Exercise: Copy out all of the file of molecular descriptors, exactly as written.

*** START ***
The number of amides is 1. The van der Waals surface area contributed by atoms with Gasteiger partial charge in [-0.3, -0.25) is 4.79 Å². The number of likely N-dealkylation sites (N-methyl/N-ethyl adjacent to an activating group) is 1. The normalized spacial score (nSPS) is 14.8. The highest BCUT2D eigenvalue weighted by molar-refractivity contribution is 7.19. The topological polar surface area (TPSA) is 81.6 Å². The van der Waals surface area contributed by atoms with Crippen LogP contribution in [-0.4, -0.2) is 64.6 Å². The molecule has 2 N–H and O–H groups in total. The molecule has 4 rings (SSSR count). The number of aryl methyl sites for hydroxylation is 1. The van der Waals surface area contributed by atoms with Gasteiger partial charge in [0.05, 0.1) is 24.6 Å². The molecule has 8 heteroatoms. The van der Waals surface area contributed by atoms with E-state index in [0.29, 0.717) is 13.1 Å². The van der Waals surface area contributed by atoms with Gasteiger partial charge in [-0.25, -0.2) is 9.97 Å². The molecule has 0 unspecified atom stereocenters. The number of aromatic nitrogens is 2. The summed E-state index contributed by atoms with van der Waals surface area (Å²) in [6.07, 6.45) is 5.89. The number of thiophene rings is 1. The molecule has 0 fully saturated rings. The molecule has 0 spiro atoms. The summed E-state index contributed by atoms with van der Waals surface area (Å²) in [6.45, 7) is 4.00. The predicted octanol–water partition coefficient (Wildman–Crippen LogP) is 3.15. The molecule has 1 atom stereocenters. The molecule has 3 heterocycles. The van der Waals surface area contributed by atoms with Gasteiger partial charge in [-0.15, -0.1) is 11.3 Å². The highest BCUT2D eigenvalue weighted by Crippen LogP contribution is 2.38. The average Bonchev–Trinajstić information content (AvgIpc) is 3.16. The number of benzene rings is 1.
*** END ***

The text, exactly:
The number of amides is 1. The van der Waals surface area contributed by atoms with Gasteiger partial charge in [-0.3, -0.25) is 4.79 Å². The number of likely N-dealkylation sites (N-methyl/N-ethyl adjacent to an activating group) is 1. The normalized spacial score (nSPS) is 14.8. The highest BCUT2D eigenvalue weighted by molar-refractivity contribution is 7.19. The topological polar surface area (TPSA) is 81.6 Å². The van der Waals surface area contributed by atoms with Crippen LogP contribution in [-0.4, -0.2) is 64.6 Å². The molecule has 2 N–H and O–H groups in total. The molecule has 4 rings (SSSR count). The number of aryl methyl sites for hydroxylation is 1. The van der Waals surface area contributed by atoms with Gasteiger partial charge in [0.05, 0.1) is 24.6 Å². The molecule has 8 heteroatoms. The van der Waals surface area contributed by atoms with E-state index in [0.29, 0.717) is 13.1 Å². The van der Waals surface area contributed by atoms with Gasteiger partial charge in [-0.25, -0.2) is 9.97 Å². The molecule has 0 unspecified atom stereocenters. The number of aromatic nitrogens is 2. The summed E-state index contributed by atoms with van der Waals surface area (Å²) in [6.07, 6.45) is 5.89. The number of thiophene rings is 1. The molecule has 0 fully saturated rings. The molecule has 0 spiro atoms. The summed E-state index contributed by atoms with van der Waals surface area (Å²) in [6.45, 7) is 4.00. The predicted octanol–water partition coefficient (Wildman–Crippen LogP) is 3.15. The molecule has 1 atom stereocenters. The molecule has 3 heterocycles. The van der Waals surface area contributed by atoms with Gasteiger partial charge in [-0.15, -0.1) is 11.3 Å². The highest BCUT2D eigenvalue weighted by Crippen LogP contribution is 2.38. The average Bonchev–Trinajstić information content (AvgIpc) is 3.16. The number of benzene rings is 1.